The always consistent Aselefech Mergia, who won this race in 2010, passed Kiprop before 40-K to clinch third place in 2:23:08. Vivian Cheruiyot, in her debut, finished fourth in 2:23:50, followed by Australia’s Lisa Weightman (2:25:15 PB) and America’s Laura Thweatt (2:25:38 PB). Kiprop faded badly in the final seven kilometers to finish seventh in 2:25:59.
“Just sheer will,” said Thweatt of what carried her through the second half when she was hurting. “It was just one of those days in the marathon when it all comes together. I got into a rhythm and was just able to keep it.”
In the battle among British women for World Championships selection and the British national title, Aly Dixon (14th in 2:29:06 PB) and Charlotte Purdue (15th in 2:29:23 PB) clinched team berths (Dixon also retained her national title. Five-time Olympian Jo Pavey was forced to drop out. She recorded her last split of 1:29:09 at 25-K.
WANJIRU UPSETS MEN’S FIELD
Daniel Wanjiru won last October’s TCS Amsterdam Marathon in a personal best 2:05:21, but the 24 year-old Kikuyu from Embu was not among the favorites prior to today’s race. In fact, after a seemingly lackluster 62:16 at the RAK Half-Marathon in the Unite
d Arab Emirates last February (12th place), some had surmised he wasn’t even getting into good shape.
But Wanjiru, who is coached by 2006 Seoul Marathon winner Jason Mbote, said his RAK effort was not only solid, but all part of his plan.
“For sure I am prepared,” said Wanjiru. “I said I was preparing for the London Marathon since Christmas. He continued: “For sure I was not worried. In RAK, I had prepared for that half, but I had told my manager (Gerard Van De Veen) for (fitness) testing. It was OK because I did 62 there and I took it as part of training. I knew I was OK to do marathon. I told him I was ready to win London Marathon.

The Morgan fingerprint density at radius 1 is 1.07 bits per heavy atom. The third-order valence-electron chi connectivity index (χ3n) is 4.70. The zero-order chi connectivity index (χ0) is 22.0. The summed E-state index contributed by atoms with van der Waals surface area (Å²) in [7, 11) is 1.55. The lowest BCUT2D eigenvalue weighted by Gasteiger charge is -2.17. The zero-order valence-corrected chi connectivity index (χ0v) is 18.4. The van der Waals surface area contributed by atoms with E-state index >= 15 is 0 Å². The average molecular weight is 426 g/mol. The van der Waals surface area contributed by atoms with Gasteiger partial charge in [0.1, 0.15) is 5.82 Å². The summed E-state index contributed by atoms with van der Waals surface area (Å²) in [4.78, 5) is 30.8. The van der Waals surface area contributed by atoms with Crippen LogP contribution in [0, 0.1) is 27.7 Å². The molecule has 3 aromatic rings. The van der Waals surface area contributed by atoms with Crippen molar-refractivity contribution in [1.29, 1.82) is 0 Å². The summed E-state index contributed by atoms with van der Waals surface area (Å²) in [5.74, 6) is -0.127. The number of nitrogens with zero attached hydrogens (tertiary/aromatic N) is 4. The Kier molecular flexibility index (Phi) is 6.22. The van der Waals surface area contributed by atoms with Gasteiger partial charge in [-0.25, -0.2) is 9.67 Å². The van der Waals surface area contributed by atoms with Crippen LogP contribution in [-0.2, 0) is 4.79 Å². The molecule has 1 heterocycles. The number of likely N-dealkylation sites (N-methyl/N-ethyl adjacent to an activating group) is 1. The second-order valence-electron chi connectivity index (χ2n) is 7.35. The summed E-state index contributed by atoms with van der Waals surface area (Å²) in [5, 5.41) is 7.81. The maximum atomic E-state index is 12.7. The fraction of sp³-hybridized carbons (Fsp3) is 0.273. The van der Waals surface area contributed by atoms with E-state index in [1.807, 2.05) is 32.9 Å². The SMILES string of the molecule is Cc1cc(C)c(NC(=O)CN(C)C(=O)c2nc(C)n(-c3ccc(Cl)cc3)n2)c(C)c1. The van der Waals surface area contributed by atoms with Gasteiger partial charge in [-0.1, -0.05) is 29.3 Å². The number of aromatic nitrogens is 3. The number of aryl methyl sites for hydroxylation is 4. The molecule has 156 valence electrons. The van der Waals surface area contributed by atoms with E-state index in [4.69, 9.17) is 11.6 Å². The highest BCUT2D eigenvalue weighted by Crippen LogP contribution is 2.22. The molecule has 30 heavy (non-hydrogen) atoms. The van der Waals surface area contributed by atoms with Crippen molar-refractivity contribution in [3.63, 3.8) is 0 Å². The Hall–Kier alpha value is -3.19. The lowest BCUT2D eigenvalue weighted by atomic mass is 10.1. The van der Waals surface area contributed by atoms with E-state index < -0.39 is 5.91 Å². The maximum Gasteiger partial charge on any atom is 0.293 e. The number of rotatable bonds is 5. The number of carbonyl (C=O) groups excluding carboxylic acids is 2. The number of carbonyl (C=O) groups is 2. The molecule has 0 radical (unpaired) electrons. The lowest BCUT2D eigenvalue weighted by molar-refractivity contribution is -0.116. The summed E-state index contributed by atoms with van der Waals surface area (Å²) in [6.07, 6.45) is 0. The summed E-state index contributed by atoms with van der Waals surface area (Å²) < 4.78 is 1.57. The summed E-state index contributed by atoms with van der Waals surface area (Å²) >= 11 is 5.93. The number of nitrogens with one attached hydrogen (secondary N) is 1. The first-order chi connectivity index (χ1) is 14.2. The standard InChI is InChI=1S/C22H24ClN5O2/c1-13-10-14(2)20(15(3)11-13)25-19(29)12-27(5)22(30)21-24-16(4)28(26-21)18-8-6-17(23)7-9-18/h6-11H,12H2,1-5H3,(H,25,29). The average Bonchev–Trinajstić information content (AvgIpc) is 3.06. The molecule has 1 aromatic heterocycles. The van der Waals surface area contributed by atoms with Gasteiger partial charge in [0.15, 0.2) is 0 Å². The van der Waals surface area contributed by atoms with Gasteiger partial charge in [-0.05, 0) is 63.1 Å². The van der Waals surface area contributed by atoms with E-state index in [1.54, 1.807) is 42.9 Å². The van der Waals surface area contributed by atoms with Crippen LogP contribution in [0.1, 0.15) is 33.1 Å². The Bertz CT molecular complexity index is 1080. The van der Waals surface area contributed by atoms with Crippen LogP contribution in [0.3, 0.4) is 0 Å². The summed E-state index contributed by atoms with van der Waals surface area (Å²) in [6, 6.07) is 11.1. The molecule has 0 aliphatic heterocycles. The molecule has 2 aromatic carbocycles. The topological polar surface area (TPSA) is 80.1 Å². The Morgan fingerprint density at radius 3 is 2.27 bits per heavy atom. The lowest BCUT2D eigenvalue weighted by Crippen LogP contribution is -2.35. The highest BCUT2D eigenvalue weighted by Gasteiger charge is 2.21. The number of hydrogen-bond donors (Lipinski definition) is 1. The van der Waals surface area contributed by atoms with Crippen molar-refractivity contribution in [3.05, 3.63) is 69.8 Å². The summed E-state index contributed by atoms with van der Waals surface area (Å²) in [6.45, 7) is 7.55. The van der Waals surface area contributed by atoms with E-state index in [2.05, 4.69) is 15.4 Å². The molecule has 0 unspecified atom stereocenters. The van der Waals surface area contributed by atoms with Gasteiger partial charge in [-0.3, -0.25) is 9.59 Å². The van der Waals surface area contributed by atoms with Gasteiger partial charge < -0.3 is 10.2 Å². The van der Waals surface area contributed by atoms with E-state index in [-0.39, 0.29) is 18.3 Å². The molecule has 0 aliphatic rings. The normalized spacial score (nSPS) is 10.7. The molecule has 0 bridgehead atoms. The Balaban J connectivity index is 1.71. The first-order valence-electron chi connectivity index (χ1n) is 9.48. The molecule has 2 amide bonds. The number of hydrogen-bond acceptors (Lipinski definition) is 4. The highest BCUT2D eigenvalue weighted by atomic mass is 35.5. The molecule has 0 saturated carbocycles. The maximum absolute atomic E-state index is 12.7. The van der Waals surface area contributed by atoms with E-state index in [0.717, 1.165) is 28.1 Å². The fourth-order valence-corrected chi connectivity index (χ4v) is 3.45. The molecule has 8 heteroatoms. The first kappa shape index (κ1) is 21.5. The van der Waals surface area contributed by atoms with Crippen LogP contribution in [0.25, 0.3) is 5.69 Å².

Wanjiru was part of a pack of 13 (including four pacemakers) who hit the halfway point in an aggressive 1:01:44. All the favorites were there, including three-time Olympic gold medalist Kenenisa Bekele, 2016 Rio Olympic silver medalist Feyisa Lilesa, 2015 world marathon champion Ghirmay Ghebreslassie, 2016 Bank of America Chicago Marathon winner Abel Kirui, and highly-touted debutante Bedan Karoki.
The pack withered to seven by 25-K, and Bekele found himself trailing by six seconds, running in only 11th place. He was going through a bad patch, he said.
“My foot not really in good position because of the shoes,” Bekele said, explaining that the injuries he suffered from falling in the Dubai Marathon last January had forced him to change his gait to protect his right leg. “I change the style to protect my leg more. In that place it was difficult.”
Meanwhile Wanjiru was feeling good. After the pacemakers left before 30-K (1:28:21), the pack was down to just five: Wanjiru, Kirui, Karoki, Ghebreslassie, and Lilesa. Wanjiru decided it was time to go. He ran the 21st mile in 4:52, then the 22nd in 4:54. That gave him a ten-second lead on Karoki and and another four seconds on Kirui and Bekele by that point.
But the race wasn’t over. Bekele had rebounded and was running well. He started to hunt down Wanjiru.
“Yeah I expected to catch him,” Bekele said. “But it wasn’t easy for me. When I reach half, I was back almost more than 400 meters. To come back and come to the first leader wasn’t easy for me.”
By 40-K, Bekele was in second place and only nine seconds down on Wanjiru who knew he could be caught. He had just become aware of how close Bekele was.
“It was about kilometer 39,” Wanjiru said, where he knew he was being chased. “I was looking behind I knew there was somebody coming.” He added: “No, I was not scared. In a competition anything can happen. You have to be well-planned for anything.”
Bekele got the gap down to six seconds, but Wanjiru was simply too strong and pulled away again. The Kenyan broke the finish tape in 2:05:48, nine seconds up on Bekele. Karoki, clearly hurting and running stiffly, was just able to hold off Kirui to finish third in 2:07:41 to Kirui’s 2:07:45.
“My first attempt in major marathon,” said a smiling Wanjiru. “Because I win last year Amsterdam I was having courage that I can do better in marathon. Even this for now, I can see in future doing better and better. Maybe next year I come back here and do more better.”
Wanjiru earned $55,000 in prize money, plus another $75,000 time bonus for breaking 2:06.
In the race for the British team for the IAAF World Championships, unseeded Josh Griffiths was the first home in 2:14:49 in his debut, winning his first national title, followed by Robbie Simpson in 2:15:04. Both athletes broke the British Athletics qualifying standard of 2:16 and will join Callum Hawkins on the British team here this summer.
Today’s race had a record field, with 40,382 runners picking up their bib packets. Finisher totals won’t be known until tomorrow.